The activists carried a “cease and desist” letter calling on the heads of fossil fuel companies to stop all new oil and natural gas projects, signed by nearly 900,000 people. Scientists say no new fossil fuel projects can be built if the world is to limit global warming to 1.5 degrees Celsius (2.7 degrees Fahrenheit) in line with climate goals set in Paris in 2015.
Current levels of warming, which have reached up to 2.2 Fahrenheit, means it is “already a living hell for many communities across the African continent, across the Global South” who are facing extreme drought, heat and flooding, continued Nakate.
Activists have been increasingly critical of the lack of action taken by governments and large corporations in recent years.
Birol, meanwhile, countered the young people’s warnings, saying he had “legitimate optimism” that the world would move away from fossil fuels and toward clean energy. He noted that the U.S. Inflation Reduction Act’s nearly $375 billion in climate incentives would be transformative for renewables in the country.
But he added that “the problem is not being fast enough to reach our climate targets.”
As the event kicked off, dozens of climate activists braved snowfall to wave banners and chant slogans at the end of the Davos Promenade.
“The changes that we need are not very likely to come from the inside (of the Davos meeting), rather I believe they will come from the bottom up,” Thunberg said. “As long as they can get away with it, they will continue to invest in fossil fuels, they will continue to throw people under bus for their own gain.”
Questions have been raised over the installation for installing the chief of the Abu Dhabi National Oil Co. as its president for this year’s event. But U.S. climate envoy John Kerry told The Associated Press that he backs the decision, citing Sultan al-Jaber’s work on renewable energy projects.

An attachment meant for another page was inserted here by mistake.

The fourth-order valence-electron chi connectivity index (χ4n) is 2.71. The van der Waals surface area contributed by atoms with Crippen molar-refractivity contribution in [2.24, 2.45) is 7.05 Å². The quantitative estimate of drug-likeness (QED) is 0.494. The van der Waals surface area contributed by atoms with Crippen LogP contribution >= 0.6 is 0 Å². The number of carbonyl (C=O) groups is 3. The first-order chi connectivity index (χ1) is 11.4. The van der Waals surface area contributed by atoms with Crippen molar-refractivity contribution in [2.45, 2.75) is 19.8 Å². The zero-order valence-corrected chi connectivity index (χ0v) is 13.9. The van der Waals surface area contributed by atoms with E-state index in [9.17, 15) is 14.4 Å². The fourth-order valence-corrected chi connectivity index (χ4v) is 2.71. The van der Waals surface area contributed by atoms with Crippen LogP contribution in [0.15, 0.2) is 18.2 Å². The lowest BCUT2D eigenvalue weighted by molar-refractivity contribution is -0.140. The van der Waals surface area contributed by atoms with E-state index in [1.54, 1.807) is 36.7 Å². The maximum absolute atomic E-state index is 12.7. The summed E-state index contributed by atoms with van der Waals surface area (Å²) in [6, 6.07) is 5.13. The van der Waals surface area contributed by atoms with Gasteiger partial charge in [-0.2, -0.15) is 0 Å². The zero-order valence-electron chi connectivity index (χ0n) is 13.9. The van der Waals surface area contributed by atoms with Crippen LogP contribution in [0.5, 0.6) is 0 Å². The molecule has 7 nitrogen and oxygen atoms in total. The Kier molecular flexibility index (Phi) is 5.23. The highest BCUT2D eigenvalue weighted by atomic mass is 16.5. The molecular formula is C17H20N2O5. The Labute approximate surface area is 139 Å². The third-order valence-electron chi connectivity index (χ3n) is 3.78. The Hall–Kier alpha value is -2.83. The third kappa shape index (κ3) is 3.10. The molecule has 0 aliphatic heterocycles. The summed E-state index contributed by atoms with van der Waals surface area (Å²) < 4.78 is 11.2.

“Dr. Sultan al-Jaber is a terrific choice because he is the head of the company. That company knows it needs to transition,” Kerry said Sunday after attending an energy conference in Dubai. “He knows — and the leadership of the UAE is committed to transitioning.”
Former U.S. Vice President Al Gore, leading an initiative to trace greenhouse gas emissions, said Thursday at Davos that fossil fuel companies were pumping three times the amount of planet-warming gases in the air than they were reporting.
“Most (other industries) are not this far off,” he said.
German climate envoy Jennifer Morgan said that Davos attendees “are major decision-makers that if they were to really understand the 1.5 degree goal and take the action that’s required, it would make a massive difference.” But she acknowledged that while they have a role, “they’re not the answer
BlackManStreet. Today (TriceEdneyWire.com/BlackManStreet.Today) – Governor Moore took the oath of office twice on Thursday–first in Maryland’s state senate and later in a public ceremony outside the state house in front of a large crowd. Governor Moore raised a clenched fist in the air as his wife, Dawn Flythe Moore, his daughter, Mia, and James, his son, beamed with pride. He took the oath of office on a Bible once owned by Frederick Douglass. Oprah Winfrey, a long-time friend, introduced the new governor. She knew him because she was previously a television talk show host and a news anchor in Baltimore. Matthew J. Fader, Chief Justice of the Maryland Supreme Court, administered the oath of office, followed by a 19-gun salute and a flyover by jets. Moore soundly defeated Republican Dan Cox in November’s election. He declared that he would tackle the wealth gap, protect the Chesapeake Bay, fight pollution and have the state generate 100% clean energy by 2035. With respect to education, he pledged to raise standards in all schools and increase inclusivity. In one inaugural ceremony, Governor Moore took the oath on a copy of the Bhagavad Ghita, one of the holy scriptures of the Hindu faith. He also laid a wreath at the Kunta Kinte-Alex Haley Memorial at the City Dock in Annapolis, commemorating enslaved people’s arrival in Maryland. Moore is a bestselling author, a nonprofit CEO, and a combat veteran. He joins other Black governors, including Oscar Dunn, who served as acting Louisiana governor from November 22, 1871, who served until his death while still in office. Dunn was succeeded by P.B.S. Pinchback, who served as Louisiana governor from December 9, 1872, to January 13, 1873. The other and more recent Black governors were L. Douglas Wilder of Virginia, Deval Patrick of Massachusetts, and David Paterson of New York.